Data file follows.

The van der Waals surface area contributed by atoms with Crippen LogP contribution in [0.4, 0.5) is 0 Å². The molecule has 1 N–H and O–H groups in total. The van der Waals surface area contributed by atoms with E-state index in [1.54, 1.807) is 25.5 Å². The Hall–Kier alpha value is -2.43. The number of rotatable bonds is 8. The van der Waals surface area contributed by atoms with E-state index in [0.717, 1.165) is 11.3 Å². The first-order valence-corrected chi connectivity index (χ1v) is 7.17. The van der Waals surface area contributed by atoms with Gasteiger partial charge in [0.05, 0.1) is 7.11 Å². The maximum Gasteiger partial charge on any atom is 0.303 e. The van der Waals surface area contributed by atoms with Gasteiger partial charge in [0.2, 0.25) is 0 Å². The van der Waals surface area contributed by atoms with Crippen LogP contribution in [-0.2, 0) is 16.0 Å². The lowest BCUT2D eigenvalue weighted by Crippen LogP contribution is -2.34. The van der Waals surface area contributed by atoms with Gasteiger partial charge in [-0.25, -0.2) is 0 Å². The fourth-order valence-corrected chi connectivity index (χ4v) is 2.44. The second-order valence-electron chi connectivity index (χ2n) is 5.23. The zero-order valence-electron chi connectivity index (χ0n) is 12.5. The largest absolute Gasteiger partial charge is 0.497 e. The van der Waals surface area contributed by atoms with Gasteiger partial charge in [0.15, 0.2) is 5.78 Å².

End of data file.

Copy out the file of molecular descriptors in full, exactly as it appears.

The van der Waals surface area contributed by atoms with Crippen LogP contribution in [0.4, 0.5) is 0 Å². The molecule has 1 N–H and O–H groups in total. The van der Waals surface area contributed by atoms with E-state index in [1.54, 1.807) is 25.5 Å². The Hall–Kier alpha value is -2.43. The number of rotatable bonds is 8. The van der Waals surface area contributed by atoms with E-state index in [0.717, 1.165) is 11.3 Å². The first-order valence-corrected chi connectivity index (χ1v) is 7.17. The van der Waals surface area contributed by atoms with Gasteiger partial charge in [0.05, 0.1) is 7.11 Å². The maximum Gasteiger partial charge on any atom is 0.303 e. The van der Waals surface area contributed by atoms with Gasteiger partial charge in [0.2, 0.25) is 0 Å². The van der Waals surface area contributed by atoms with Crippen LogP contribution in [-0.2, 0) is 16.0 Å². The lowest BCUT2D eigenvalue weighted by Crippen LogP contribution is -2.34. The van der Waals surface area contributed by atoms with Gasteiger partial charge in [-0.25, -0.2) is 0 Å². The fourth-order valence-corrected chi connectivity index (χ4v) is 2.44. The second-order valence-electron chi connectivity index (χ2n) is 5.23. The zero-order valence-electron chi connectivity index (χ0n) is 12.5. The largest absolute Gasteiger partial charge is 0.497 e. The van der Waals surface area contributed by atoms with Gasteiger partial charge in [0.15, 0.2) is 5.78 Å².